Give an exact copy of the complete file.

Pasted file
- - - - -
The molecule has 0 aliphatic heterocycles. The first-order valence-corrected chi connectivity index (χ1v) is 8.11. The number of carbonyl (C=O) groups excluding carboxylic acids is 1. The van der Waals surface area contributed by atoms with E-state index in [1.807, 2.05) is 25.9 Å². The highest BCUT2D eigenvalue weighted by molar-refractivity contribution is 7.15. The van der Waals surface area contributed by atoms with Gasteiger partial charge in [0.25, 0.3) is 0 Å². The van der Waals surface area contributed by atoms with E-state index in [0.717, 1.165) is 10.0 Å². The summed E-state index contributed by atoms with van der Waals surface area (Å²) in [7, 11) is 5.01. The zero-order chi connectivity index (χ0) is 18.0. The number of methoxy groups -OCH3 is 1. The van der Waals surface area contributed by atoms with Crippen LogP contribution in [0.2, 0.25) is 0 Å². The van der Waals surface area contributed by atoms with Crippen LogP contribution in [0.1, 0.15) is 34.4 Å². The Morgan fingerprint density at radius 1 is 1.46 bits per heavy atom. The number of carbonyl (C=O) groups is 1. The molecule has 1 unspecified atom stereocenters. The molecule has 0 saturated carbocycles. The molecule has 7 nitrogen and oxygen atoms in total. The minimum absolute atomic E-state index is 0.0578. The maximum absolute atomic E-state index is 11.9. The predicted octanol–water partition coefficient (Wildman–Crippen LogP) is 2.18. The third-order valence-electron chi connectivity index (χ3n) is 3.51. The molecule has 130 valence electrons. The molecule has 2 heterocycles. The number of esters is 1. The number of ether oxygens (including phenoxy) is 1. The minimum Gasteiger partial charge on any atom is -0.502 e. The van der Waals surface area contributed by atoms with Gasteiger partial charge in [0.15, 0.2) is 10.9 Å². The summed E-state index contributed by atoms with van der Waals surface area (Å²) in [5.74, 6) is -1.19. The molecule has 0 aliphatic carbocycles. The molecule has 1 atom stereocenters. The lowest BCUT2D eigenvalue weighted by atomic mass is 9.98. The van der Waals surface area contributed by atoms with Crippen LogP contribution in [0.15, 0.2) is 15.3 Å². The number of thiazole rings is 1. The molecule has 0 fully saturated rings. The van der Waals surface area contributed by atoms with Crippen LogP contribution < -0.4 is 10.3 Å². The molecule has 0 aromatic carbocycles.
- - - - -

The molecule has 0 aliphatic heterocycles. The first-order valence-corrected chi connectivity index (χ1v) is 8.11. The number of carbonyl (C=O) groups excluding carboxylic acids is 1. The van der Waals surface area contributed by atoms with E-state index in [1.807, 2.05) is 25.9 Å². The highest BCUT2D eigenvalue weighted by molar-refractivity contribution is 7.15. The van der Waals surface area contributed by atoms with Gasteiger partial charge in [0.25, 0.3) is 0 Å². The van der Waals surface area contributed by atoms with E-state index in [0.717, 1.165) is 10.0 Å². The summed E-state index contributed by atoms with van der Waals surface area (Å²) in [7, 11) is 5.01. The zero-order chi connectivity index (χ0) is 18.0. The number of methoxy groups -OCH3 is 1. The van der Waals surface area contributed by atoms with Crippen LogP contribution in [0.2, 0.25) is 0 Å². The van der Waals surface area contributed by atoms with Crippen LogP contribution in [0.1, 0.15) is 34.4 Å². The Morgan fingerprint density at radius 1 is 1.46 bits per heavy atom. The number of carbonyl (C=O) groups is 1. The molecule has 1 unspecified atom stereocenters. The molecule has 0 saturated carbocycles. The molecule has 7 nitrogen and oxygen atoms in total. The minimum absolute atomic E-state index is 0.0578. The maximum absolute atomic E-state index is 11.9. The predicted octanol–water partition coefficient (Wildman–Crippen LogP) is 2.18. The third-order valence-electron chi connectivity index (χ3n) is 3.51. The molecule has 130 valence electrons. The molecule has 2 heterocycles. The number of esters is 1. The number of ether oxygens (including phenoxy) is 1. The minimum Gasteiger partial charge on any atom is -0.502 e. The van der Waals surface area contributed by atoms with Gasteiger partial charge in [0.15, 0.2) is 10.9 Å². The summed E-state index contributed by atoms with van der Waals surface area (Å²) in [5.74, 6) is -1.19. The molecule has 0 aliphatic carbocycles. The molecule has 1 atom stereocenters. The lowest BCUT2D eigenvalue weighted by atomic mass is 9.98. The van der Waals surface area contributed by atoms with Crippen LogP contribution in [0.15, 0.2) is 15.3 Å². The number of thiazole rings is 1. The molecule has 0 fully saturated rings. The van der Waals surface area contributed by atoms with Crippen LogP contribution < -0.4 is 10.3 Å². The molecule has 0 aromatic carbocycles.